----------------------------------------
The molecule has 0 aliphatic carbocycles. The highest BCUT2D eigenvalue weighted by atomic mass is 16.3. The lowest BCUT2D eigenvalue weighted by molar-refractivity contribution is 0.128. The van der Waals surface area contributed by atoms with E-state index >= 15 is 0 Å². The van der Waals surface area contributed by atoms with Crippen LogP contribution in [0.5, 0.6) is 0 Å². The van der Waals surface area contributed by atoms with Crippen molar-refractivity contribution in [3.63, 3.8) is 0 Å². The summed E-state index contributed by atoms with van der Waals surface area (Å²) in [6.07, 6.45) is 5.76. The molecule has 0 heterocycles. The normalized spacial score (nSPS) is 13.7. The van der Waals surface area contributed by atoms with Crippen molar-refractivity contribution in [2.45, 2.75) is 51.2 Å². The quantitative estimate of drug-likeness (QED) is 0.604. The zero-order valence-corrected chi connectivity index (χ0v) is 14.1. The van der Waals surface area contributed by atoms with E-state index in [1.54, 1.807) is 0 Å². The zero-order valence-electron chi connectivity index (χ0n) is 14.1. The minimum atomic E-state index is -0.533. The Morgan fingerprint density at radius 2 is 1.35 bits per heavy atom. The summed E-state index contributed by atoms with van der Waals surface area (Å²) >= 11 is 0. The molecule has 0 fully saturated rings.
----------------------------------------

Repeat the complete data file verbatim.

The molecule has 0 aliphatic carbocycles. The highest BCUT2D eigenvalue weighted by atomic mass is 16.3. The lowest BCUT2D eigenvalue weighted by molar-refractivity contribution is 0.128. The van der Waals surface area contributed by atoms with E-state index >= 15 is 0 Å². The van der Waals surface area contributed by atoms with Crippen LogP contribution in [0.5, 0.6) is 0 Å². The van der Waals surface area contributed by atoms with Crippen molar-refractivity contribution in [3.63, 3.8) is 0 Å². The summed E-state index contributed by atoms with van der Waals surface area (Å²) in [6.07, 6.45) is 5.76. The molecule has 0 heterocycles. The normalized spacial score (nSPS) is 13.7. The van der Waals surface area contributed by atoms with Crippen molar-refractivity contribution in [2.45, 2.75) is 51.2 Å². The quantitative estimate of drug-likeness (QED) is 0.604. The zero-order valence-corrected chi connectivity index (χ0v) is 14.1. The van der Waals surface area contributed by atoms with E-state index in [1.54, 1.807) is 0 Å². The zero-order valence-electron chi connectivity index (χ0n) is 14.1. The minimum atomic E-state index is -0.533. The Morgan fingerprint density at radius 2 is 1.35 bits per heavy atom. The summed E-state index contributed by atoms with van der Waals surface area (Å²) >= 11 is 0. The molecule has 0 fully saturated rings.